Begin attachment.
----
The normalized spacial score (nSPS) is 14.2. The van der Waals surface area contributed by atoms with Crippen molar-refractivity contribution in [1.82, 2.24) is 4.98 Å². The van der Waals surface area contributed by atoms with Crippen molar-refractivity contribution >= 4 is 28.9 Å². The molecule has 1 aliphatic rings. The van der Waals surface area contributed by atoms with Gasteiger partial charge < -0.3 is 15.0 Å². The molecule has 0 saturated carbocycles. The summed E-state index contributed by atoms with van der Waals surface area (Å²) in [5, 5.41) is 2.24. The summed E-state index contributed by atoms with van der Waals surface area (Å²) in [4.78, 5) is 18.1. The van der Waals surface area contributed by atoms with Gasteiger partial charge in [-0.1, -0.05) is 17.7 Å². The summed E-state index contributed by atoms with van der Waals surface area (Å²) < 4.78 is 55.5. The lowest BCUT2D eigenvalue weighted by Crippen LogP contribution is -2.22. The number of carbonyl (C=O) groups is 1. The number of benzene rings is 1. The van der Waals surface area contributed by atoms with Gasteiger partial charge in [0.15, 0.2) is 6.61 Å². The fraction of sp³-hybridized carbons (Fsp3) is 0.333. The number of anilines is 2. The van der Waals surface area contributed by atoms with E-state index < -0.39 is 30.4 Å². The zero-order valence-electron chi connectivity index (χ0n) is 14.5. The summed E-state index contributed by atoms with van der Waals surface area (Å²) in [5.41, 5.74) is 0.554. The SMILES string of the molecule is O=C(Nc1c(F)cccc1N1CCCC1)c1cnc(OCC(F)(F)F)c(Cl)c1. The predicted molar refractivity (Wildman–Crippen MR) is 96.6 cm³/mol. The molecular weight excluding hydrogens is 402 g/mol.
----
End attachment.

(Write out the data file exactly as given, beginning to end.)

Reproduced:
The normalized spacial score (nSPS) is 14.2. The van der Waals surface area contributed by atoms with Crippen molar-refractivity contribution in [1.82, 2.24) is 4.98 Å². The van der Waals surface area contributed by atoms with Crippen molar-refractivity contribution >= 4 is 28.9 Å². The molecule has 1 aliphatic rings. The van der Waals surface area contributed by atoms with Gasteiger partial charge < -0.3 is 15.0 Å². The molecule has 0 saturated carbocycles. The summed E-state index contributed by atoms with van der Waals surface area (Å²) in [5, 5.41) is 2.24. The summed E-state index contributed by atoms with van der Waals surface area (Å²) in [4.78, 5) is 18.1. The van der Waals surface area contributed by atoms with Gasteiger partial charge in [-0.1, -0.05) is 17.7 Å². The summed E-state index contributed by atoms with van der Waals surface area (Å²) < 4.78 is 55.5. The lowest BCUT2D eigenvalue weighted by Crippen LogP contribution is -2.22. The number of carbonyl (C=O) groups is 1. The number of benzene rings is 1. The van der Waals surface area contributed by atoms with Gasteiger partial charge in [0.15, 0.2) is 6.61 Å². The fraction of sp³-hybridized carbons (Fsp3) is 0.333. The number of anilines is 2. The van der Waals surface area contributed by atoms with E-state index < -0.39 is 30.4 Å². The zero-order valence-electron chi connectivity index (χ0n) is 14.5. The summed E-state index contributed by atoms with van der Waals surface area (Å²) in [5.41, 5.74) is 0.554. The SMILES string of the molecule is O=C(Nc1c(F)cccc1N1CCCC1)c1cnc(OCC(F)(F)F)c(Cl)c1. The predicted molar refractivity (Wildman–Crippen MR) is 96.6 cm³/mol. The molecular weight excluding hydrogens is 402 g/mol.